Yet another quick glance can make this whole concept confusing. If you try to peek at the Old Testament references for these prophecies, you usually don’t see what they have to do with Jesus. Take, for example, Matthew 2:15. It says:

He stayed there until Herod’s death, so that what was spoken by the Lord through the prophet might be fulfilled: Out of Egypt I called My Son.

The reference for this quote is Hosea 11:1. So you go back and take a look at Hosea 11:1, and what do you find?

When Israel was a child, I loved him, and out of Egypt I called My son.

The verse that was cited as a prophecy about Jesus was originally quite specifically about Israel. So how does that work? Was Matthew wrong? Did he misuse Hosea 11:1 and take it out of context?

I’ve heard a lot of people respond to this basically like this: “Well, maybe the verse was mainly talking about Israel, but it was also secretly a prophecy about Jesus. Then God revealed this to Matthew in the New Testament.” You get the impression from answers like this that the Old Testament is just sprinkled with random references to Jesus, almost like inspired Easter eggs, unnoticeable until the Holy Spirit points them out.

I don’t think this is the right way to understand these prophecies. There is no Easter egg hunt, nor are hidden meanings in play, at least in most cases. What we’re missing is that the prophecies for Christ aren’t a connect-the-dots game. People assume that these prophecies are a strict progression of prediction to fulfillment, but actually, from a non-linear, non-subjective viewpoint, they’re more like a big ball of wibbly wobbly, timey wimey stuff. Oh, wait, that’s Doctor Who.2

What I mean to say is that these prophecies are a lot more about major themes in the relationship, covenant, and history of God and man than they are about checkboxes for Jesus’ life. The story of God, creation, mankind, and Israel all comes together in Christ’s own life, death, and resurrection. So Jesus fulfills, as it were, all of the destinies of election. The promises to David, Moses, Jacob, Isaac, Abraham, Noah, and even Adam all reach their goals in Jesus, the only human who could, being Himself God, work out the right relationship in covenant between God and man.3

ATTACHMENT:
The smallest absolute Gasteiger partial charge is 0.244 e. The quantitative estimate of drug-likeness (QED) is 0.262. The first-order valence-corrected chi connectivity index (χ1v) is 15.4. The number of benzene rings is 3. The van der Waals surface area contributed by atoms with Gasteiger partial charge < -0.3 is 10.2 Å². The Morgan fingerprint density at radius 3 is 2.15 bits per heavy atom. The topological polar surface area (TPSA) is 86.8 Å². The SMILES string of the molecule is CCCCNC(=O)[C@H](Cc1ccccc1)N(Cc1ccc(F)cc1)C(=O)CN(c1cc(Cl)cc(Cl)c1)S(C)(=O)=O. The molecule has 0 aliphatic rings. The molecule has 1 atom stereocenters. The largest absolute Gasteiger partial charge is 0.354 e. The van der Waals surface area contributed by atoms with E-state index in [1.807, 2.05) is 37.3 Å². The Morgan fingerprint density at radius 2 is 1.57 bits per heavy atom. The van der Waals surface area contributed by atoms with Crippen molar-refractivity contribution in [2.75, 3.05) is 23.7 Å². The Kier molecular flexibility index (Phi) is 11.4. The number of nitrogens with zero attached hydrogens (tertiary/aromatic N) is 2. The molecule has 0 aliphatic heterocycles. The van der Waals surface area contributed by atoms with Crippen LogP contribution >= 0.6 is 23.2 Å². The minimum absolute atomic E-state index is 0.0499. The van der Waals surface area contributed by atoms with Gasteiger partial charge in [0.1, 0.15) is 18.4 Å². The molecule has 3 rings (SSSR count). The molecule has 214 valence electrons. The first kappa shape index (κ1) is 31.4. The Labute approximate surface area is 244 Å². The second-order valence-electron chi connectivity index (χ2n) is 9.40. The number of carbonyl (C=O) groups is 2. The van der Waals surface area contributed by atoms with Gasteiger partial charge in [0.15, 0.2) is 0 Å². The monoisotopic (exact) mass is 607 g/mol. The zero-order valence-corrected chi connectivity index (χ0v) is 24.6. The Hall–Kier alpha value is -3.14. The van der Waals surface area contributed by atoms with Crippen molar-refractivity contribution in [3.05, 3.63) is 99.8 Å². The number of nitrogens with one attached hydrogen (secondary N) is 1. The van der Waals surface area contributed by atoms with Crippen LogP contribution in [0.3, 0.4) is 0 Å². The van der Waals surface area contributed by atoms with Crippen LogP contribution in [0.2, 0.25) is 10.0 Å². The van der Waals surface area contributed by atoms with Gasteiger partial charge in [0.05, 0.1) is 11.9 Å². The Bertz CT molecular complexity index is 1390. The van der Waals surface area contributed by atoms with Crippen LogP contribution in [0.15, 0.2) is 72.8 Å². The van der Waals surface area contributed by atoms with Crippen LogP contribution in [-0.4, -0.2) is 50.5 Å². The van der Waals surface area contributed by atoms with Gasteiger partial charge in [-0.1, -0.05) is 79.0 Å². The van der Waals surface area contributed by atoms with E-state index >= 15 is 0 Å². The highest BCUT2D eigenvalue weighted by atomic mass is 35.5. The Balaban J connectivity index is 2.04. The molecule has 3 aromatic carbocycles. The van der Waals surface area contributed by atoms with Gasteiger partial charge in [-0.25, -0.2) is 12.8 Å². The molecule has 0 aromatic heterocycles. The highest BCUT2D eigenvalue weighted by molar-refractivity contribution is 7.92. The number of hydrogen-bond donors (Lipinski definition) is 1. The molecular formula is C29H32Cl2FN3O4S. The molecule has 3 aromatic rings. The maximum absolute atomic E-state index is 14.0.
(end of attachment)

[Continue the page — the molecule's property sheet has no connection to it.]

What does this mean for Old Testament prophecies about Christ? Their main point is not to make a list of criteria for the Messiah to fulfill. In fact, they can’t really be used that way. (Some people who invented statistical apologetics may be unhappy, but ah, well.) Instead, the primary links are about ongoing themes in the God/world/Israel relationship. So applying that to Hosea 11:1, it’s clear what is going on. Israel was essentially born out of Egypt, before wandering in the wilderness and finally claiming the Promised Land. Jesus now stands to reinvent Israel’s history in His own life, representing His people and undoing all of their mistakes. So He too was called out of Egypt in His youth, and before long spent 40 days in the wilderness before invading the Promised Land with the kingdom of God.4

This same idea can apply to stuff in the Psalms. For example, today I was reading Psalm 34 and ran across verse 20, which was cited in the Gospels about Jesus’ bones not being broken on the cross. Yet in context, this hardly appears to be about the coming Messiah. Here is the last paragraph5 of the psalm, which includes verse 20:

Many adversities come to the one who is righteous,
but the Lord delivers him from them all.
He protects all his bones;
not one of them is broken.
Evil brings death to the wicked,
and those who hate the righteous will be punished.
The Lord redeems the life of His servants,
and all who take refuge in Him will not be punished.